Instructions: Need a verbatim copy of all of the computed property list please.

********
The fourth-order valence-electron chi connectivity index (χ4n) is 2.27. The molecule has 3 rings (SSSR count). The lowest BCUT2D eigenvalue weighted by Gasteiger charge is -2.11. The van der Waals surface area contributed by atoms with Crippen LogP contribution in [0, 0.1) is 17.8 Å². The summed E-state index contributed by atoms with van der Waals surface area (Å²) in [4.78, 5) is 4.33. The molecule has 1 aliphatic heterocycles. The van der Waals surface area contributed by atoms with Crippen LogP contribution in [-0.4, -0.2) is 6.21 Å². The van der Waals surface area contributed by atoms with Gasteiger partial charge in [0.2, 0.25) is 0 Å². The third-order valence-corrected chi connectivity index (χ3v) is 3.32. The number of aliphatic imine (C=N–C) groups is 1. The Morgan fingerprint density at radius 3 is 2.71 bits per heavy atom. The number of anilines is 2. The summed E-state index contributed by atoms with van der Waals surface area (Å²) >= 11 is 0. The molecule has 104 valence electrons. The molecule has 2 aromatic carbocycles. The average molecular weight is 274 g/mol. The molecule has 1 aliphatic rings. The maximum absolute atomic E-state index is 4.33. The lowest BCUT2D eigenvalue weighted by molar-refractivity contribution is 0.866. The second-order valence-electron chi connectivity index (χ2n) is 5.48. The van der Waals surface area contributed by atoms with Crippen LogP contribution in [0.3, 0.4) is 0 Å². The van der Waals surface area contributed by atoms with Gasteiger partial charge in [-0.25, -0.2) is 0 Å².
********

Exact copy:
The fourth-order valence-electron chi connectivity index (χ4n) is 2.27. The molecule has 3 rings (SSSR count). The lowest BCUT2D eigenvalue weighted by Gasteiger charge is -2.11. The van der Waals surface area contributed by atoms with Crippen LogP contribution in [0, 0.1) is 17.8 Å². The summed E-state index contributed by atoms with van der Waals surface area (Å²) in [4.78, 5) is 4.33. The molecule has 1 aliphatic heterocycles. The van der Waals surface area contributed by atoms with Crippen LogP contribution in [-0.4, -0.2) is 6.21 Å². The van der Waals surface area contributed by atoms with Gasteiger partial charge in [0.2, 0.25) is 0 Å². The third-order valence-corrected chi connectivity index (χ3v) is 3.32. The number of aliphatic imine (C=N–C) groups is 1. The Morgan fingerprint density at radius 3 is 2.71 bits per heavy atom. The number of anilines is 2. The summed E-state index contributed by atoms with van der Waals surface area (Å²) >= 11 is 0. The molecule has 104 valence electrons. The molecule has 2 aromatic carbocycles. The average molecular weight is 274 g/mol. The molecule has 1 aliphatic rings. The maximum absolute atomic E-state index is 4.33. The lowest BCUT2D eigenvalue weighted by molar-refractivity contribution is 0.866. The second-order valence-electron chi connectivity index (χ2n) is 5.48. The van der Waals surface area contributed by atoms with Crippen LogP contribution in [0.3, 0.4) is 0 Å². The van der Waals surface area contributed by atoms with Gasteiger partial charge in [-0.25, -0.2) is 0 Å².